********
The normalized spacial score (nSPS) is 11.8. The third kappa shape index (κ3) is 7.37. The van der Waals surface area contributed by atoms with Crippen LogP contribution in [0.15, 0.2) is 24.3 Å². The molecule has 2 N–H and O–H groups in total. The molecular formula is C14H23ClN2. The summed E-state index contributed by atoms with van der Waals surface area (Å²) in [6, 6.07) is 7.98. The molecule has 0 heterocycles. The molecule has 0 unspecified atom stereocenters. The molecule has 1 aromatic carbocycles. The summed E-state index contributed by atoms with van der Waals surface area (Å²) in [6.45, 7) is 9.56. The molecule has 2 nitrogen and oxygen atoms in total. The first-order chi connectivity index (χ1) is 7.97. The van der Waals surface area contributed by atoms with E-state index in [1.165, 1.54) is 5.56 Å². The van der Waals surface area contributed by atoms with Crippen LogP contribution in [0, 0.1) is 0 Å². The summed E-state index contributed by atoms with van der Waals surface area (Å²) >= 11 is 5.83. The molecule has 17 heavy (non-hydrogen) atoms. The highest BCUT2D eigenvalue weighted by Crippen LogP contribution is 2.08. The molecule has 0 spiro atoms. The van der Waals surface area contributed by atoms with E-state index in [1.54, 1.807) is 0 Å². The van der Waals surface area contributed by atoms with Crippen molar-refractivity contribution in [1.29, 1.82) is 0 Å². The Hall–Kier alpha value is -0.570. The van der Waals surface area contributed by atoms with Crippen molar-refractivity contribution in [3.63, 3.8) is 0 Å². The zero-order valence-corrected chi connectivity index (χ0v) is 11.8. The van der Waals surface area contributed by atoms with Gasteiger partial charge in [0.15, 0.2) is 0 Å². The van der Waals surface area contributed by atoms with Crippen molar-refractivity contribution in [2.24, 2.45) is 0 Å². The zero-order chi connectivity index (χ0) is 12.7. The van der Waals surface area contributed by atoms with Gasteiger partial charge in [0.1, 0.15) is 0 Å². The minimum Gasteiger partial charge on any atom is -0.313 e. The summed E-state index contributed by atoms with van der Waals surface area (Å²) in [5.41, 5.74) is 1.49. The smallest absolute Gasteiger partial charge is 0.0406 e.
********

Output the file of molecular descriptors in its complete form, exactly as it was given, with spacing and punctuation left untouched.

The normalized spacial score (nSPS) is 11.8. The third kappa shape index (κ3) is 7.37. The van der Waals surface area contributed by atoms with Crippen LogP contribution in [0.15, 0.2) is 24.3 Å². The molecule has 2 N–H and O–H groups in total. The molecular formula is C14H23ClN2. The summed E-state index contributed by atoms with van der Waals surface area (Å²) in [6, 6.07) is 7.98. The molecule has 0 heterocycles. The molecule has 0 unspecified atom stereocenters. The molecule has 1 aromatic carbocycles. The summed E-state index contributed by atoms with van der Waals surface area (Å²) in [6.45, 7) is 9.56. The molecule has 2 nitrogen and oxygen atoms in total. The first-order chi connectivity index (χ1) is 7.97. The van der Waals surface area contributed by atoms with E-state index in [1.165, 1.54) is 5.56 Å². The van der Waals surface area contributed by atoms with Crippen LogP contribution in [0, 0.1) is 0 Å². The summed E-state index contributed by atoms with van der Waals surface area (Å²) >= 11 is 5.83. The molecule has 17 heavy (non-hydrogen) atoms. The highest BCUT2D eigenvalue weighted by Crippen LogP contribution is 2.08. The molecule has 0 spiro atoms. The van der Waals surface area contributed by atoms with E-state index in [1.54, 1.807) is 0 Å². The van der Waals surface area contributed by atoms with Crippen molar-refractivity contribution in [1.29, 1.82) is 0 Å². The Hall–Kier alpha value is -0.570. The van der Waals surface area contributed by atoms with Crippen molar-refractivity contribution in [3.63, 3.8) is 0 Å². The zero-order valence-corrected chi connectivity index (χ0v) is 11.8. The van der Waals surface area contributed by atoms with Gasteiger partial charge in [0.15, 0.2) is 0 Å². The van der Waals surface area contributed by atoms with Crippen molar-refractivity contribution in [2.24, 2.45) is 0 Å². The zero-order chi connectivity index (χ0) is 12.7. The van der Waals surface area contributed by atoms with Gasteiger partial charge in [0.1, 0.15) is 0 Å². The minimum Gasteiger partial charge on any atom is -0.313 e. The summed E-state index contributed by atoms with van der Waals surface area (Å²) in [5.41, 5.74) is 1.49. The smallest absolute Gasteiger partial charge is 0.0406 e.